I’VE BEEN STUDYING TODAY’S TOP RADIO HITS AND SUCCESSFUL FILM & TV SONGS TO BRING YOU THE LATEST SONGWRITING TRENDS AND TOOLS.
You’ll find HOW-TO TIPS, SONG STARTERS, and INFO you can use to powerfully express your ideas while giving your songs a REAL COMMERCIAL EDGE.
There are plenty of lyric and melody writing tools to help you rough out your ideas. Then use this ten-step list to develop your song. I’ll even show you how to write songs if you don’t play an instrument. Plus there are ideas for launching your songwriting career and keeping it on track.
Write your best lyrics with my new ONLINE LYRIC COURSE. Learn the secrets of hit songwriters. Write expressive lyrics listeners will love and the music industry needs.
Have fun. Never stop writing. And may your songs flow.
~ Robin Frederick, MySongCoach.com
I got this question from a very good songwriter in one of my courses. He was wondering about using samples that are longer and more music-based than a one-bar percussion loop. These samples might consist of an acoustic rhythm guitar playing a 4-bar chord progression or a keyboard or even a whole band that can be looped to form a song section.
You’ll find these kinds of loops in “construction kits” from Big Fish Audio or websites like Splice. They can be a great way to launch yourself into a song or even a new genre.
My student was asking me if it’s okay to pitch song demos using these loops. Will there be a problem with music publishers and Film & TV music libraries? Is it legal? Will he need to tell them what he’s doing? I’m not a lawyer and I can’t give legal advice (disclaimer disclaimer) but I do have some thoughts for you if you’re doing this or considering it.
Check the agreement
Anytime you buy a loop, sample, or construction kit, you are agreeing to something. That Agreement will be somewhere on the website or in the packaging. Be sure to read it carefully to make certain you’ve got ALL uses covered: Film & TV, your fabulous EP, YouTube video, streaming services, even live performance, and anything else you think will happen in this crazy musical universe of ours. Make sure you have permission. Download the agreement and keep it somewhere safe, somewhere you can find it when you need it.
Even then, there are additional things to think about. Continue reading “Using Loops and Beats in Your Music.
Having trouble getting a song started? Try this idea: Just say YES! Here’s how.
Walking on the beach or…
Hugging someone you love or…
Dancing at a party or nightclub or…
Hanging out with friends or…
Anything you like.
Now, do these five things…
- Write a list of phrases describing how you feel. Say YES to every phrase.
- Choose four to six phrases and put them in any order. Say YES to the order.
- Play a groove on guitar or keyboard or just tap your foot and clap your hands. Say YES to the groove.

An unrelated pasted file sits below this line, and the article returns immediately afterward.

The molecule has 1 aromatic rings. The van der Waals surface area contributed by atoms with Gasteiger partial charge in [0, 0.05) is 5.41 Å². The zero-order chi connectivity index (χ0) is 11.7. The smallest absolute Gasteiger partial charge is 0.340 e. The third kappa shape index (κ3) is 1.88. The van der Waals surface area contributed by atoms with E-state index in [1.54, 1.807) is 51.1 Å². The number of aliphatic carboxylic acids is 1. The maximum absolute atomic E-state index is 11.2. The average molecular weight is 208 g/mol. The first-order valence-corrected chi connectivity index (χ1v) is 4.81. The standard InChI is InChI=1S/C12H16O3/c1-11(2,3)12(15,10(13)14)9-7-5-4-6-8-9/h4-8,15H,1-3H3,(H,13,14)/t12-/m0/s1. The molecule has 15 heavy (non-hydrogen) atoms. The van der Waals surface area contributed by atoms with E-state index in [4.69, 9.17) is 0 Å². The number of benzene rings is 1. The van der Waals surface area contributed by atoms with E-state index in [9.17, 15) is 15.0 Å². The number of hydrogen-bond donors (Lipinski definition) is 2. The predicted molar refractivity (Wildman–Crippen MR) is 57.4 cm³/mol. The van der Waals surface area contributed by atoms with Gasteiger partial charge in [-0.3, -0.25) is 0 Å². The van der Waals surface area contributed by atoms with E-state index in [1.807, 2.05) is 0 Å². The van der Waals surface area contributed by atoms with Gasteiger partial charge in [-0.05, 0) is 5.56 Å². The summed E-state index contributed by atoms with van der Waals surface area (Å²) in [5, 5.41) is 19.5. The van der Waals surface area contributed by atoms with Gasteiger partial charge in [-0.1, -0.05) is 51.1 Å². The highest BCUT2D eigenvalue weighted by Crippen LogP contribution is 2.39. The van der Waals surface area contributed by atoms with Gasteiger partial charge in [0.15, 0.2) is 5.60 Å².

- Sing a melody to the beat using your phrases. Say YES to the melody.
- Add chords that go with your melody. Say YES to the chords.
Continue reading “Song Starter: Say YES!”
I’ve been enjoying a wonderful little book called Steal Like An Artist by Austin Kleon. In the book, Kleon points out that no work of art is truly original; all great artists are referencing those who have come before.
As I was reading, every page made me think about my own songwriting process. My next thought was: I really want to share this with YOU.
Stealing like a songwriter means…
Suggesting that someone “steal” sounds pretty awful. But no one here is suggesting that you actually crib someone else’s test answers or intellectual property.
I’m also NOT suggesting that you be anything less than your creative, authentic, wonderful Self. David Bowie used to refer to himself as a “a tasteful thief” and in an interview with Cameron Crowe he boasted, “The only art I’ll ever study is stuff that I can steal from.” I don’t think anyone could call David Bowie unoriginal. Continue reading “Steal Like a Songwriter”
What do words mean? Well, the answer is obvious, isn’t it? We use words every day, all day long, and other people understand us, right? So, words mean what we think they mean. You can look in any dictionary to see what they mean.
But that’s not all there is to it. Words mean so much more than the dictionary definition. There are words that have many shades of meaning. And there are emotional associations that every hearer will have based on their own experience. It’s these additional meanings that songwriters and poets use to communicate things that are hard to say.
I want to know what you mean
Listeners are not mind readers. If you tell me your favorite color is blue, I don’t know what shade of blue you’re thinking of. Maybe you love royal blue but hate turquoise blue. You know what color you’re visualizing when you say “blue” but I don’t. So, what does the word “blue” really mean, then? I’ll understand you better if you tell me more about what shade of blue is in your mind. Continue reading “What Do Words Really Mean?”